Batten down the hatches…again

It’s been a wet and windy October for sure and, as I write this, it looks as though we are heading into yet another storm with a new lockdown announcement. As I look for the positives in this current situation, it is that we are all much better prepared to enter another period of restriction and agile working has become commonplace for many of us.  As I reflect over the last few weeks, I realise that every event has been attended remotely and all of them have worked really well. This goes to show that we are adapting and finding ways to maintain some semblance of normality and will no doubt continue to do so as we move through this difficult time.

One of those events was the Sports Positive Summit. As an ambassador for Bluewater, who produce purified water, I joined a panel discussion on removing single use plastic from the sports industry. The conversation touched on the positive steps that had already been taken at events so far and how this may be impacted post COVID-19. We discussed how events can ensure safety and public health, without reverting to single use plastic. It is clear that the landscape has become even more challenging with events businesses under enormous economic pressure but there are solutions out there and it is so importance for us not to take a backward step in this area.

I was invited to join a webinar hosted by the ICOMIA (International Council of Marine Industry Associations). As an international trade association representing the global marine industry, it brings together national marine industry associations in one global organisation and represents them at an international level, presenting a strong and united voice when dealing with issues challenging the industry. The webinar focussed on sustainability, circular economy and the environment. It also explored the boating community generally, perceived access barriers and what we can do to address this. Issues relating to diversity, inclusivity and accessibility were discussed as we looked at actions required to open our sport and industry up to a wider community.  

The World Sailing Trust delivered a session at the World Sailing Annual Conference, which this year was held online. I joined a panel discussion on gender and geographical diversity. To date our focus has been on gender and the fact that stereotypes and media representations still convey the message that sailing is a masculine activity. While we still have a lot of work to do in this space, race, ethnicity, and socioeconomic status also limits opportunities in our sport, so we need to come together to advocate for inclusive excellence in our events, programmes and organisations to expand our reach and promote the sport. Gender and geographical diversity are ever-present and powerful in sport and, as professionals, we must recognise and value cultural diversity.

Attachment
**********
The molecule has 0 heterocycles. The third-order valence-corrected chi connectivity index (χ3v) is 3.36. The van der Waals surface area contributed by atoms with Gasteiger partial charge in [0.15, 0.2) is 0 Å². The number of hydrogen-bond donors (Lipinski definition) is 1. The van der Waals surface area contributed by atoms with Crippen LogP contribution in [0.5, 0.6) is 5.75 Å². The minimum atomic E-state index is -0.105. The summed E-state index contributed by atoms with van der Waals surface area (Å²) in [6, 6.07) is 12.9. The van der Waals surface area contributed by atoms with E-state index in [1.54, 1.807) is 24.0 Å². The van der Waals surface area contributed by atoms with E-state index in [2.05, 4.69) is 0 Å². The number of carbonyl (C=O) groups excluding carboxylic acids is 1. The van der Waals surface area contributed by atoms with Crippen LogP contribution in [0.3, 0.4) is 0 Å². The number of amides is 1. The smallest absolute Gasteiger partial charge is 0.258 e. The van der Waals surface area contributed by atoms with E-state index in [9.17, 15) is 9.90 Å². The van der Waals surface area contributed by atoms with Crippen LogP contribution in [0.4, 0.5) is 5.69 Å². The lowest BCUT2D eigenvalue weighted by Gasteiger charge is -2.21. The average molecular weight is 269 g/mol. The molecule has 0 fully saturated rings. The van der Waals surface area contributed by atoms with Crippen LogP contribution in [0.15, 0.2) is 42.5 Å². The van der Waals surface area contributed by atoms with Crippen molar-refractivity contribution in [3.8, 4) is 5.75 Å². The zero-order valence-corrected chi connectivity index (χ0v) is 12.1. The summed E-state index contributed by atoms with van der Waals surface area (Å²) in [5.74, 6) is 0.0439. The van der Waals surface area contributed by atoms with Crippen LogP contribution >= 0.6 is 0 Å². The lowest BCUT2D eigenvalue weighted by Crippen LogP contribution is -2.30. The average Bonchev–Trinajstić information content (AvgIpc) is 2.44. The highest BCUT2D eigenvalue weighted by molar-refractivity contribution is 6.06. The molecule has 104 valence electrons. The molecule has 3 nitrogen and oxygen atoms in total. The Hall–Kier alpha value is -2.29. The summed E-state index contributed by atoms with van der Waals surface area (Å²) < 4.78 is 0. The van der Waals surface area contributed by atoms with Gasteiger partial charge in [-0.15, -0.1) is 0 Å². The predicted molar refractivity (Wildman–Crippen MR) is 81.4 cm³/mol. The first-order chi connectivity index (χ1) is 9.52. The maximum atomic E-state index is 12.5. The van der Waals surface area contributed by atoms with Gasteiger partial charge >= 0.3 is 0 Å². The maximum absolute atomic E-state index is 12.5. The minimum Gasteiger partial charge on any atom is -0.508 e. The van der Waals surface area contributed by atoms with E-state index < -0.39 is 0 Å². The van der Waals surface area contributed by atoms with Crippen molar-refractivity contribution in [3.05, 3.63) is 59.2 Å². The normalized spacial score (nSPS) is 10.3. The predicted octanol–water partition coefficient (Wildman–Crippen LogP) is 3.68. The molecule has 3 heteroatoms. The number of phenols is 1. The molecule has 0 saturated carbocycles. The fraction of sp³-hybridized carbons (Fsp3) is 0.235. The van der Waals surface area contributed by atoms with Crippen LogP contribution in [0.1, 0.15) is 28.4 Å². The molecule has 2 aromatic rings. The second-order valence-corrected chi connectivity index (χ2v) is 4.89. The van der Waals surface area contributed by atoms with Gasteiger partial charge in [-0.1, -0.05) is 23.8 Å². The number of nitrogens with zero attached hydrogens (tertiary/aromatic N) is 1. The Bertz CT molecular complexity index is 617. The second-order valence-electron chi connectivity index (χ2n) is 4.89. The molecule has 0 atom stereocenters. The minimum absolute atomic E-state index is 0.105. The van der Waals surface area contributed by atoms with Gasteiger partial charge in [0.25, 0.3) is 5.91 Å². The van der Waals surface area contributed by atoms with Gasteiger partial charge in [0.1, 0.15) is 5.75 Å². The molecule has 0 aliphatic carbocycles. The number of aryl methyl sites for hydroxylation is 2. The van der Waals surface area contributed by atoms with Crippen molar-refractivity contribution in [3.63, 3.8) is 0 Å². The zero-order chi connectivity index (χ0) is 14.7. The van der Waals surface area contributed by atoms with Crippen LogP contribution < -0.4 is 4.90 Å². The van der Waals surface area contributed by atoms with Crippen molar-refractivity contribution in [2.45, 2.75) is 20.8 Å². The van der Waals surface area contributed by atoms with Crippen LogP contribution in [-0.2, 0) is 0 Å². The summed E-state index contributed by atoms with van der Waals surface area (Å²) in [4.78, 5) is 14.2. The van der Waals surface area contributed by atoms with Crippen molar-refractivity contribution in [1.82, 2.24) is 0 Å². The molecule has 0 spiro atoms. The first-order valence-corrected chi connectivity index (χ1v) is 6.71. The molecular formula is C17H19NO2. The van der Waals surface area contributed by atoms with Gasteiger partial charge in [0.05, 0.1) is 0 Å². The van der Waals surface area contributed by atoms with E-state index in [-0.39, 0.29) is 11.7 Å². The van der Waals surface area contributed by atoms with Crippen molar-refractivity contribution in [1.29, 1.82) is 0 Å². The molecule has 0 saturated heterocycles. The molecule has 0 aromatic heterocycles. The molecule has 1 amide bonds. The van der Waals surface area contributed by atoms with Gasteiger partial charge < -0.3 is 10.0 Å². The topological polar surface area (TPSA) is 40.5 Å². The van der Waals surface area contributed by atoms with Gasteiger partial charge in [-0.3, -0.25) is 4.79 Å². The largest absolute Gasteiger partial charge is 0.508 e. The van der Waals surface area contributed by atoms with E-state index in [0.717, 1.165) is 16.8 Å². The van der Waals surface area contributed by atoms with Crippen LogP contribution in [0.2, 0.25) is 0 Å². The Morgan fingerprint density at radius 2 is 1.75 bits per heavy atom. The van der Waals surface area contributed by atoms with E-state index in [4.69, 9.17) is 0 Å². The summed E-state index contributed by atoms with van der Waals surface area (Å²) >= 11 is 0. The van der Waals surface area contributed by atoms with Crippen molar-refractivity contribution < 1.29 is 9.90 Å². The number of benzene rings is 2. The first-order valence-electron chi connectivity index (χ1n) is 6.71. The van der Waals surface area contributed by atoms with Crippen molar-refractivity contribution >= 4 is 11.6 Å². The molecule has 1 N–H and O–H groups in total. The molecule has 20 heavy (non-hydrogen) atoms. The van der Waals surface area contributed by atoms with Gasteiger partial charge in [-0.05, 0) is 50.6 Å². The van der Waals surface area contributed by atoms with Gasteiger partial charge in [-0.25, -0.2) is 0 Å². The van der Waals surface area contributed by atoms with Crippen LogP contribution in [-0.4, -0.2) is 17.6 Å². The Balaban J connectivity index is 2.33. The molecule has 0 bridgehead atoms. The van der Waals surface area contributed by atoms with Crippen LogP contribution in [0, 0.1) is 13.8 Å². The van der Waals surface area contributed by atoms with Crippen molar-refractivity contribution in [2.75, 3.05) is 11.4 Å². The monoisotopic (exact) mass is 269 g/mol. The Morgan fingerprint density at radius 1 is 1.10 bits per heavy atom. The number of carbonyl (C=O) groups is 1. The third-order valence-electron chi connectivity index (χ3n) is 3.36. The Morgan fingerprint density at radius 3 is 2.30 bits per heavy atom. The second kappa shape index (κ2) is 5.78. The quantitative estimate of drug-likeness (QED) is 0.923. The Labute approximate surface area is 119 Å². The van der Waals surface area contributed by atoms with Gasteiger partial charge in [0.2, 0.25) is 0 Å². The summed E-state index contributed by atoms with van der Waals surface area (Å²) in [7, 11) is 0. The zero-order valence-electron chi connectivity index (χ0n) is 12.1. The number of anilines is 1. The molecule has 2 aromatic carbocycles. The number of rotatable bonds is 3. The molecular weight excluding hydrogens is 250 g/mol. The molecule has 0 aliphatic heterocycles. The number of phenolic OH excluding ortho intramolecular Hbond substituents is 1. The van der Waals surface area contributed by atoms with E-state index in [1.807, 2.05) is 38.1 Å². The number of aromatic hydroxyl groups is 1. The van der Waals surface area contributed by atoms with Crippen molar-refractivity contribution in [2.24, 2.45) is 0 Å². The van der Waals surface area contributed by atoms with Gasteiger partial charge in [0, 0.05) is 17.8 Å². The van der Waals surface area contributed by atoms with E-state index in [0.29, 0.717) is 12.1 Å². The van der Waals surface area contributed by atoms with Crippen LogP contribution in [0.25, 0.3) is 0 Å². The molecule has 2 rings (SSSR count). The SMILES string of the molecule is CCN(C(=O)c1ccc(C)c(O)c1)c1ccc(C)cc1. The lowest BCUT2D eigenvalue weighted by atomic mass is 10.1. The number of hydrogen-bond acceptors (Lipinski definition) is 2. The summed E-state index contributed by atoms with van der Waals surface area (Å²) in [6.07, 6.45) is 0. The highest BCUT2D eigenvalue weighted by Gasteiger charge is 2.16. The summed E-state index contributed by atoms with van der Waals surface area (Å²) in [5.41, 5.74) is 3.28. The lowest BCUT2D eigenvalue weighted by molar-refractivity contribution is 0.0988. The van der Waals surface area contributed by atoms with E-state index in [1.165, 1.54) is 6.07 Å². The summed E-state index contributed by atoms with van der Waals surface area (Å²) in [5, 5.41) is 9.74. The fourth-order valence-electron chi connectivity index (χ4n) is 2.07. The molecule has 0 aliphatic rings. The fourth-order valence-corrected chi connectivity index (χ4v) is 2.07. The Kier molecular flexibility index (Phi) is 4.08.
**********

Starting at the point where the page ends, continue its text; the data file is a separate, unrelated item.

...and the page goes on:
My fellow panellists were Miguel Crespo Celda,  Jennifer Cooper, Irina Gladkikh, Lindani Mchunu, Rob Holden and Dawn Riley, with Shirley Robertson acting as moderator.

Catch it here if you missed it

In between all these debates, I am delighted to say that I have also been out on the water. Now that the clocks have changed and the weather has turned to being cold, wet and windy – layers have been added and shoes swapped for boots. I did have some training, coaching and racing lined up for the month ahead but depending on the detail of the lockdown rules, this may not be possible.

I will finish on a lighter note by sharing an image of the spooky goings on in my kitchen. Ghostly ghoulish meringues and pumpkin faced ginger nut cookies. Happy Halloween all!

Dee Caffari

British yachtswoman Dee Caffari is the first woman to have sailed single-handed and non-stop around the world in both directions and the only woman to have sailed non-stop around the world three times. In 2006 Dee became the first woman to sail solo, non-stop, around the world against the prevailing winds and currents and was awarded an MBE in recognition of her achievement.

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